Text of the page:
The fate of the corpus luteum depends on whether fertilization of the ovum occurs or not. In the latter case the structure, a corpus luteum of menstruation, grows for some days until it may be one-third the size of the ovary. Before the next menstruation occurs however, degenerative changes set in and eventually it is represented by a fibrous scar in the ovary, a corpus albicans. If the ovum be fertilized the corpus luteum persists as a corpus luteum of pregnancy until the fourth month of development since its presence is necessary for maintaining pregnancy during this time. Then degenerative changes commence and it slowly regresses.


Cyclic Changes in the Uterus

During the whole of a woman's sexual life certain changes occur roughly every twenty-eight days in the mucosa of the uterus, in preparation for the possible implantation of a fertilized ovum. There is discharge of blood from the uterus for several days during these changes and , the first day of such discharge is reckoned as the first day of the menstrual cycle. Although commonly of twenty-eight days duration, the cycle may be longer or shorter in different individuals.


The endometrial changes may be described in four phases : (a) menstrual ; ( b ) post-menstrual ; (c) interval ; (d) pre-menstrual ; these however pass gradually from one to another and it is not easy to say when one ends and another commences.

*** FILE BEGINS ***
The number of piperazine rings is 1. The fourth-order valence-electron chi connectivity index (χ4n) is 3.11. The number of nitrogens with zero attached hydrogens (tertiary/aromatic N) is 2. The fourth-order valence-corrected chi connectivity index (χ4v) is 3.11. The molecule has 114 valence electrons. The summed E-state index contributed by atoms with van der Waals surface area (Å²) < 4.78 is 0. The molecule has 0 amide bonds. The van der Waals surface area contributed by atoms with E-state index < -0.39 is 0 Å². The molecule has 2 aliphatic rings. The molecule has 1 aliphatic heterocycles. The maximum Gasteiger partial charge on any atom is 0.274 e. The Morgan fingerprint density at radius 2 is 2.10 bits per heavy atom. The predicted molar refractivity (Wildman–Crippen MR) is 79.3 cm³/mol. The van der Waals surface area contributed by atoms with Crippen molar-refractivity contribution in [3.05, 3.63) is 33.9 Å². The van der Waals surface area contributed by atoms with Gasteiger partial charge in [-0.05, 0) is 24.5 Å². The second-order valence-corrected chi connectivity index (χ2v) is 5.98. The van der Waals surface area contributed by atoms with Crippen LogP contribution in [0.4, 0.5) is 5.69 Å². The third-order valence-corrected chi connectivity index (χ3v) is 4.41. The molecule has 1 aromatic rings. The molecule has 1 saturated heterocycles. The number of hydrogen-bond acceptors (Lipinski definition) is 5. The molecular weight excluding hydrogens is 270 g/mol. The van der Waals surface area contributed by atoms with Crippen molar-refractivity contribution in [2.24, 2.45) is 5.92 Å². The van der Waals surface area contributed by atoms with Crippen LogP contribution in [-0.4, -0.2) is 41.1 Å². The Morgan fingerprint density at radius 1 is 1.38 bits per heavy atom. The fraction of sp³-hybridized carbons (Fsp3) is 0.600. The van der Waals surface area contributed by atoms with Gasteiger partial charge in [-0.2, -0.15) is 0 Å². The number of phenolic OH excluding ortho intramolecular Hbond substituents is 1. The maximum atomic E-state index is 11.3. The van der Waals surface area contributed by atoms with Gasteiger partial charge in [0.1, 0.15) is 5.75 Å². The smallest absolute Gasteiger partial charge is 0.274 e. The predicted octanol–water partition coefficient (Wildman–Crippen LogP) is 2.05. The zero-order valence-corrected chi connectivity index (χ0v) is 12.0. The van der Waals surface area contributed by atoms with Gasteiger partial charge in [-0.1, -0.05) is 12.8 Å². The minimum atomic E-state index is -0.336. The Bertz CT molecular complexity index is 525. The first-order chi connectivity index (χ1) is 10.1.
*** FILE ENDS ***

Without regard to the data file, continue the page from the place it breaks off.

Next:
The menstrual phase lasts three to five days. Before it commences the endometrium is thick (5 mm. or more) and the superficial part is congested. Leakage of blood from the capillaries into the subepithelial tissues results in the molecular disintegration of the superficial parts (stratum compactum and stratum spongiosum) which, with the blood cells, pass to the exterior as the menstrual flow. As a consequence the thickness of the endometrium is greatly reduced (0*5 mm.). The amount of blood and debris lost averages some 50 to 60 cc., but may be considerably more.


In the post-menstrual or early proliferative phase, repair of the denuded surface takes place by reepithelialization from the terminal parts of the glands remaining in the stratum basale of the endometrium. This process occurs rapidly (about four days or so) and passes insensibly into the next phase, that of the interval.


The interval phase (twelve to thirteen days) corresponds to late proliferation and early secretion and shows progressive increase in the thickness of the mucosa ; the uterine glands increase in length and become somewhat coiled and at the end of this period the endometrium may be divided into three strata. Superficially there is a compact layer; next, a zone where the stroma cells are more loosely arranged (the stratum spongiosum), and next to the uterine muscle is a stratum basale, in which the terminal parts of the uterine glands are embedded. This endometrium is 3 to 4 mm. in thickness.


The last phase of the menstrual cycle is the premenstrual one. Its duration is from six to eight days.


Here the endometrium increases greatly in thickness and the stroma becomes oedematous. The uterine glands become markedly dilated and convoluted presenting in microscopic sections a characteristic appearance called “ saw-tooth Their secretion contains glycogen and mucin. The veins and capillaries become dilated while the small arteries are described as arranged in spiral fashion in the tissue.